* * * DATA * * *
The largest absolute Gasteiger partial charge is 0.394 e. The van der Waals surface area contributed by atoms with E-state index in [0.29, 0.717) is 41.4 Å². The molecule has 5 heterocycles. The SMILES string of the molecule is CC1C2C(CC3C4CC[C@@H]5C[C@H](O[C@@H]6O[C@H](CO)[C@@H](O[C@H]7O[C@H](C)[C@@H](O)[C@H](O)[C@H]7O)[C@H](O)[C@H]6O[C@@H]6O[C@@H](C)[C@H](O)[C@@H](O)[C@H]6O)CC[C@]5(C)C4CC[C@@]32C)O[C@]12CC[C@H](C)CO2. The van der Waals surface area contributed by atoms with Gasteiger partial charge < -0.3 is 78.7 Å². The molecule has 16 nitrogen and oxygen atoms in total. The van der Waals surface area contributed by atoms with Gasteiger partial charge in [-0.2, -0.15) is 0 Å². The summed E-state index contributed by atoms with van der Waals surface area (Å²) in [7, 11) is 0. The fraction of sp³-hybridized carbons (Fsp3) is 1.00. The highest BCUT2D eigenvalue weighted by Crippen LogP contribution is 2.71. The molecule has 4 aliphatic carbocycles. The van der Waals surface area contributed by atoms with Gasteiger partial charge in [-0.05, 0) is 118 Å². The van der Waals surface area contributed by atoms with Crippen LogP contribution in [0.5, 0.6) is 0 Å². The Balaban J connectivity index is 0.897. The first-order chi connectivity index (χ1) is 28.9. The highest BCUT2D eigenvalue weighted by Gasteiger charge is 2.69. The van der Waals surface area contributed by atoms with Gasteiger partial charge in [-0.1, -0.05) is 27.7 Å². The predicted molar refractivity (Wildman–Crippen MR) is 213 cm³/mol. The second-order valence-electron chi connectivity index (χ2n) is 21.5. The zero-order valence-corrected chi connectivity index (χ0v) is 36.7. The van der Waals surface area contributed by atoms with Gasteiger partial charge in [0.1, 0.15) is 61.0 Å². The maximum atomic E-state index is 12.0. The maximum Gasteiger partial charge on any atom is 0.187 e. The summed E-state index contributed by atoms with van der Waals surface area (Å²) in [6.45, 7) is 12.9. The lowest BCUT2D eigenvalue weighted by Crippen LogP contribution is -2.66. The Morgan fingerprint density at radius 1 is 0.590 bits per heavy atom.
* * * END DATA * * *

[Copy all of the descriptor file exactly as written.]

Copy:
The largest absolute Gasteiger partial charge is 0.394 e. The van der Waals surface area contributed by atoms with E-state index in [0.29, 0.717) is 41.4 Å². The molecule has 5 heterocycles. The SMILES string of the molecule is CC1C2C(CC3C4CC[C@@H]5C[C@H](O[C@@H]6O[C@H](CO)[C@@H](O[C@H]7O[C@H](C)[C@@H](O)[C@H](O)[C@H]7O)[C@H](O)[C@H]6O[C@@H]6O[C@@H](C)[C@H](O)[C@@H](O)[C@H]6O)CC[C@]5(C)C4CC[C@@]32C)O[C@]12CC[C@H](C)CO2. The van der Waals surface area contributed by atoms with Gasteiger partial charge < -0.3 is 78.7 Å². The molecule has 16 nitrogen and oxygen atoms in total. The van der Waals surface area contributed by atoms with Gasteiger partial charge in [-0.2, -0.15) is 0 Å². The summed E-state index contributed by atoms with van der Waals surface area (Å²) in [7, 11) is 0. The fraction of sp³-hybridized carbons (Fsp3) is 1.00. The highest BCUT2D eigenvalue weighted by Crippen LogP contribution is 2.71. The molecule has 4 aliphatic carbocycles. The van der Waals surface area contributed by atoms with Gasteiger partial charge in [-0.05, 0) is 118 Å². The van der Waals surface area contributed by atoms with Crippen LogP contribution in [0.5, 0.6) is 0 Å². The Balaban J connectivity index is 0.897. The first-order chi connectivity index (χ1) is 28.9. The highest BCUT2D eigenvalue weighted by Gasteiger charge is 2.69. The van der Waals surface area contributed by atoms with Gasteiger partial charge in [-0.1, -0.05) is 27.7 Å². The predicted molar refractivity (Wildman–Crippen MR) is 213 cm³/mol. The second-order valence-electron chi connectivity index (χ2n) is 21.5. The zero-order valence-corrected chi connectivity index (χ0v) is 36.7. The van der Waals surface area contributed by atoms with Gasteiger partial charge in [0.1, 0.15) is 61.0 Å². The maximum atomic E-state index is 12.0. The maximum Gasteiger partial charge on any atom is 0.187 e. The summed E-state index contributed by atoms with van der Waals surface area (Å²) in [6.45, 7) is 12.9. The lowest BCUT2D eigenvalue weighted by Crippen LogP contribution is -2.66. The Morgan fingerprint density at radius 1 is 0.590 bits per heavy atom.